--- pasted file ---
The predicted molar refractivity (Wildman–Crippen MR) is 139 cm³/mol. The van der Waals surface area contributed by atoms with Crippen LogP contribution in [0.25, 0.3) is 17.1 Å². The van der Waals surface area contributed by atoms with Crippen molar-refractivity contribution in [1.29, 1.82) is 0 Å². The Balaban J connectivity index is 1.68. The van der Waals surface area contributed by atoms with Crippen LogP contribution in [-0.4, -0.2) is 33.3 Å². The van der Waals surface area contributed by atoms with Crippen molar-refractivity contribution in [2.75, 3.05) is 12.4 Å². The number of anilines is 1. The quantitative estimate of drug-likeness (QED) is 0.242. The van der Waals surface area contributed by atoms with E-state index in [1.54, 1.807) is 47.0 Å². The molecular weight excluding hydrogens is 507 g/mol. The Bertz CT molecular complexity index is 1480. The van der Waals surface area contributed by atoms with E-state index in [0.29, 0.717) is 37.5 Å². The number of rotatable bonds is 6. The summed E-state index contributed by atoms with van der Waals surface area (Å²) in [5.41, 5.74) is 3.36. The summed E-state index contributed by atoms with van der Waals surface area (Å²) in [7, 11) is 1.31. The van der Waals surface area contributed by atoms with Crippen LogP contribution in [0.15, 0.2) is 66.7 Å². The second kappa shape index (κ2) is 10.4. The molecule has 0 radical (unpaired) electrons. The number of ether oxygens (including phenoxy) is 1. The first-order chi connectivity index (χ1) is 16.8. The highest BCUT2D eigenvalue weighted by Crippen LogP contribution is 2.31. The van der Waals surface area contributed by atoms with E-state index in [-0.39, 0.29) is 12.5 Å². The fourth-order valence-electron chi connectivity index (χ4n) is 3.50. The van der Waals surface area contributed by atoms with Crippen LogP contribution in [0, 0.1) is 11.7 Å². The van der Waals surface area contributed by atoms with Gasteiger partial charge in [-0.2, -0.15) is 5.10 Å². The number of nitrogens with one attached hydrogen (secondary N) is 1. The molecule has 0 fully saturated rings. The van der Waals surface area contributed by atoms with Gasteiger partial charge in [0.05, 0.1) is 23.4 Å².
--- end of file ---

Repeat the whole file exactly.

The predicted molar refractivity (Wildman–Crippen MR) is 139 cm³/mol. The van der Waals surface area contributed by atoms with Crippen LogP contribution in [0.25, 0.3) is 17.1 Å². The van der Waals surface area contributed by atoms with Crippen molar-refractivity contribution in [1.29, 1.82) is 0 Å². The Balaban J connectivity index is 1.68. The van der Waals surface area contributed by atoms with Crippen LogP contribution in [-0.4, -0.2) is 33.3 Å². The van der Waals surface area contributed by atoms with Crippen molar-refractivity contribution in [2.75, 3.05) is 12.4 Å². The number of anilines is 1. The quantitative estimate of drug-likeness (QED) is 0.242. The van der Waals surface area contributed by atoms with E-state index in [1.54, 1.807) is 47.0 Å². The molecular weight excluding hydrogens is 507 g/mol. The Bertz CT molecular complexity index is 1480. The van der Waals surface area contributed by atoms with E-state index in [0.29, 0.717) is 37.5 Å². The number of rotatable bonds is 6. The summed E-state index contributed by atoms with van der Waals surface area (Å²) in [5.41, 5.74) is 3.36. The summed E-state index contributed by atoms with van der Waals surface area (Å²) in [7, 11) is 1.31. The van der Waals surface area contributed by atoms with Crippen LogP contribution in [0.15, 0.2) is 66.7 Å². The second kappa shape index (κ2) is 10.4. The molecule has 0 radical (unpaired) electrons. The number of ether oxygens (including phenoxy) is 1. The first-order chi connectivity index (χ1) is 16.8. The highest BCUT2D eigenvalue weighted by Crippen LogP contribution is 2.31. The van der Waals surface area contributed by atoms with E-state index in [-0.39, 0.29) is 12.5 Å². The fourth-order valence-electron chi connectivity index (χ4n) is 3.50. The van der Waals surface area contributed by atoms with Crippen LogP contribution in [0, 0.1) is 11.7 Å². The van der Waals surface area contributed by atoms with Gasteiger partial charge in [-0.2, -0.15) is 5.10 Å². The number of nitrogens with one attached hydrogen (secondary N) is 1. The molecule has 0 fully saturated rings. The van der Waals surface area contributed by atoms with Gasteiger partial charge in [0.05, 0.1) is 23.4 Å².